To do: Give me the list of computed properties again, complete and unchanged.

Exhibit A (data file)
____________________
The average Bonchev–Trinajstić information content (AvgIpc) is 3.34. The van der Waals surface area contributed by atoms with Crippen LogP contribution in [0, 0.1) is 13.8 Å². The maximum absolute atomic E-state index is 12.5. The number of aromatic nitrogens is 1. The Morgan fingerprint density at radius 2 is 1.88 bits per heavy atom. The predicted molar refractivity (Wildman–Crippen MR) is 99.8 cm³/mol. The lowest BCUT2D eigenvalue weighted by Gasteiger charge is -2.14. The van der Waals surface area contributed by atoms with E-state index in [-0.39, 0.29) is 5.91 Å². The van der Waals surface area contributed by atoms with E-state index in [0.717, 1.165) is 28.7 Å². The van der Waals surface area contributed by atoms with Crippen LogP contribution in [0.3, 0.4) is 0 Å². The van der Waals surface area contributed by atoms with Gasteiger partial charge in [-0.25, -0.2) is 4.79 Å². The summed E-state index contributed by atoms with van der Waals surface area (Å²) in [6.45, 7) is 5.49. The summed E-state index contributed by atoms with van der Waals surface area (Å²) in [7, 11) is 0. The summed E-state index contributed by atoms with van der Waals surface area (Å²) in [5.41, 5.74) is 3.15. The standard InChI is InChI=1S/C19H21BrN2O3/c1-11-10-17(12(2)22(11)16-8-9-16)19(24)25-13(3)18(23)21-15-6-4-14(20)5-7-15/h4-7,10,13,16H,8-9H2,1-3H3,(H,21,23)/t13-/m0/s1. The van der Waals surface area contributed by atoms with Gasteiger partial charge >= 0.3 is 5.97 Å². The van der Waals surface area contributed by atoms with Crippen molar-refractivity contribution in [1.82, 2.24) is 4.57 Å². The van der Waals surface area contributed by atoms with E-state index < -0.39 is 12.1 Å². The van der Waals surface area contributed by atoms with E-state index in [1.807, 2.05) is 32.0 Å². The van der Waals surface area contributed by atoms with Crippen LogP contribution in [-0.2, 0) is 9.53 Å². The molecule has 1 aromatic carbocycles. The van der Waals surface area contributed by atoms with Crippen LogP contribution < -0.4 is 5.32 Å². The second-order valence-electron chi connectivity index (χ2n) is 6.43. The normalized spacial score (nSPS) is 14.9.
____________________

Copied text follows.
The average Bonchev–Trinajstić information content (AvgIpc) is 3.34. The van der Waals surface area contributed by atoms with Crippen LogP contribution in [0, 0.1) is 13.8 Å². The maximum absolute atomic E-state index is 12.5. The number of aromatic nitrogens is 1. The Morgan fingerprint density at radius 2 is 1.88 bits per heavy atom. The predicted molar refractivity (Wildman–Crippen MR) is 99.8 cm³/mol. The lowest BCUT2D eigenvalue weighted by Gasteiger charge is -2.14. The van der Waals surface area contributed by atoms with E-state index in [-0.39, 0.29) is 5.91 Å². The van der Waals surface area contributed by atoms with E-state index in [0.717, 1.165) is 28.7 Å². The van der Waals surface area contributed by atoms with Crippen LogP contribution in [0.3, 0.4) is 0 Å². The van der Waals surface area contributed by atoms with Gasteiger partial charge in [-0.25, -0.2) is 4.79 Å². The summed E-state index contributed by atoms with van der Waals surface area (Å²) in [6.45, 7) is 5.49. The summed E-state index contributed by atoms with van der Waals surface area (Å²) in [7, 11) is 0. The summed E-state index contributed by atoms with van der Waals surface area (Å²) in [5.41, 5.74) is 3.15. The standard InChI is InChI=1S/C19H21BrN2O3/c1-11-10-17(12(2)22(11)16-8-9-16)19(24)25-13(3)18(23)21-15-6-4-14(20)5-7-15/h4-7,10,13,16H,8-9H2,1-3H3,(H,21,23)/t13-/m0/s1. The van der Waals surface area contributed by atoms with Gasteiger partial charge >= 0.3 is 5.97 Å². The van der Waals surface area contributed by atoms with Crippen molar-refractivity contribution in [1.82, 2.24) is 4.57 Å². The van der Waals surface area contributed by atoms with E-state index < -0.39 is 12.1 Å². The van der Waals surface area contributed by atoms with E-state index in [1.807, 2.05) is 32.0 Å². The van der Waals surface area contributed by atoms with Crippen LogP contribution in [-0.2, 0) is 9.53 Å². The molecule has 1 aromatic carbocycles. The van der Waals surface area contributed by atoms with Crippen LogP contribution < -0.4 is 5.32 Å². The second-order valence-electron chi connectivity index (χ2n) is 6.43. The normalized spacial score (nSPS) is 14.9.